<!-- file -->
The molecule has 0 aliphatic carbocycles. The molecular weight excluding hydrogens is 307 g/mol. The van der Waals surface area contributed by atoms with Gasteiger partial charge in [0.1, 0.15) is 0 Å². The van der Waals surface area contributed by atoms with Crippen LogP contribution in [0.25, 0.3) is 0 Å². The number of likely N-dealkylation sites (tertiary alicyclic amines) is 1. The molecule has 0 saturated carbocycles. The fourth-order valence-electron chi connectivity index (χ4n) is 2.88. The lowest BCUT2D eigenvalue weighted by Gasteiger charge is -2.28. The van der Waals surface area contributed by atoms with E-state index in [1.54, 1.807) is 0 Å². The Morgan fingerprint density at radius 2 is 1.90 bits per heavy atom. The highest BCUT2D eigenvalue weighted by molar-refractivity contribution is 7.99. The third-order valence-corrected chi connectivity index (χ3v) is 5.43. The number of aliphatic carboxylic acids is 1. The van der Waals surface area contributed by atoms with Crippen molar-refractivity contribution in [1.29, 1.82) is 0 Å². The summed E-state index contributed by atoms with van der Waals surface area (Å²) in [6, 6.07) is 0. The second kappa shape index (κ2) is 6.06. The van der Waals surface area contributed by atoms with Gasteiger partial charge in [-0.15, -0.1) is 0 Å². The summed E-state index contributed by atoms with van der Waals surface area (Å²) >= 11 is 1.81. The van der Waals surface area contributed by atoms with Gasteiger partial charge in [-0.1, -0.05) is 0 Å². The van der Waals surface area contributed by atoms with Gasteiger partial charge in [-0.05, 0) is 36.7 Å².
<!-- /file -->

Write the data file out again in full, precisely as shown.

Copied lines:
The molecule has 0 aliphatic carbocycles. The molecular weight excluding hydrogens is 307 g/mol. The van der Waals surface area contributed by atoms with Gasteiger partial charge in [0.1, 0.15) is 0 Å². The van der Waals surface area contributed by atoms with Crippen LogP contribution in [0.25, 0.3) is 0 Å². The number of likely N-dealkylation sites (tertiary alicyclic amines) is 1. The molecule has 0 saturated carbocycles. The fourth-order valence-electron chi connectivity index (χ4n) is 2.88. The lowest BCUT2D eigenvalue weighted by Gasteiger charge is -2.28. The van der Waals surface area contributed by atoms with E-state index in [1.54, 1.807) is 0 Å². The Morgan fingerprint density at radius 2 is 1.90 bits per heavy atom. The highest BCUT2D eigenvalue weighted by molar-refractivity contribution is 7.99. The third-order valence-corrected chi connectivity index (χ3v) is 5.43. The number of aliphatic carboxylic acids is 1. The van der Waals surface area contributed by atoms with Crippen molar-refractivity contribution in [1.29, 1.82) is 0 Å². The summed E-state index contributed by atoms with van der Waals surface area (Å²) in [6, 6.07) is 0. The second kappa shape index (κ2) is 6.06. The van der Waals surface area contributed by atoms with Gasteiger partial charge in [-0.15, -0.1) is 0 Å². The summed E-state index contributed by atoms with van der Waals surface area (Å²) >= 11 is 1.81. The van der Waals surface area contributed by atoms with Gasteiger partial charge in [-0.1, -0.05) is 0 Å². The van der Waals surface area contributed by atoms with Gasteiger partial charge in [-0.05, 0) is 36.7 Å².